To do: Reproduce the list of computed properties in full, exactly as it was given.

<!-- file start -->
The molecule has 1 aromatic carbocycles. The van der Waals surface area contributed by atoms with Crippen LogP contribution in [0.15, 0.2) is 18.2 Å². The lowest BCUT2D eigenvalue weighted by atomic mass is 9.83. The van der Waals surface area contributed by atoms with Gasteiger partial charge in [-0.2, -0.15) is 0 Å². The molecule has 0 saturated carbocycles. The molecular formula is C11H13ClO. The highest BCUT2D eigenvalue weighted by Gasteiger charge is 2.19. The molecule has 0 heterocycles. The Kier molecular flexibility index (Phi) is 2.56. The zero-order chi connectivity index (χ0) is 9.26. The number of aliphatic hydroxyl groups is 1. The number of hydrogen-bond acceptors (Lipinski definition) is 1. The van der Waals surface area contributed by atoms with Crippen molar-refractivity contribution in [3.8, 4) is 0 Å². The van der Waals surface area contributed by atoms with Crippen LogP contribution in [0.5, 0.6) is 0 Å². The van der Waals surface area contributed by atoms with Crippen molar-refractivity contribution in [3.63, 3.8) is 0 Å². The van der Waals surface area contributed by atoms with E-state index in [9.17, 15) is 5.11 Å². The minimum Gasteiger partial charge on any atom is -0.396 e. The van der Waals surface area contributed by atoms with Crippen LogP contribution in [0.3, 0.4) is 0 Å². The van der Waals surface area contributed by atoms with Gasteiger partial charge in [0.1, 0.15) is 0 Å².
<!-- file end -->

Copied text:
The molecule has 1 aromatic carbocycles. The van der Waals surface area contributed by atoms with Crippen LogP contribution in [0.15, 0.2) is 18.2 Å². The lowest BCUT2D eigenvalue weighted by atomic mass is 9.83. The van der Waals surface area contributed by atoms with Gasteiger partial charge in [-0.2, -0.15) is 0 Å². The molecule has 0 saturated carbocycles. The molecular formula is C11H13ClO. The highest BCUT2D eigenvalue weighted by Gasteiger charge is 2.19. The molecule has 0 heterocycles. The Kier molecular flexibility index (Phi) is 2.56. The zero-order chi connectivity index (χ0) is 9.26. The number of aliphatic hydroxyl groups is 1. The number of hydrogen-bond acceptors (Lipinski definition) is 1. The van der Waals surface area contributed by atoms with Crippen molar-refractivity contribution in [3.8, 4) is 0 Å². The van der Waals surface area contributed by atoms with Crippen LogP contribution in [0.5, 0.6) is 0 Å². The van der Waals surface area contributed by atoms with Crippen molar-refractivity contribution in [3.63, 3.8) is 0 Å². The van der Waals surface area contributed by atoms with E-state index in [9.17, 15) is 5.11 Å². The minimum Gasteiger partial charge on any atom is -0.396 e. The van der Waals surface area contributed by atoms with Crippen LogP contribution in [0.3, 0.4) is 0 Å². The van der Waals surface area contributed by atoms with Gasteiger partial charge in [0.1, 0.15) is 0 Å².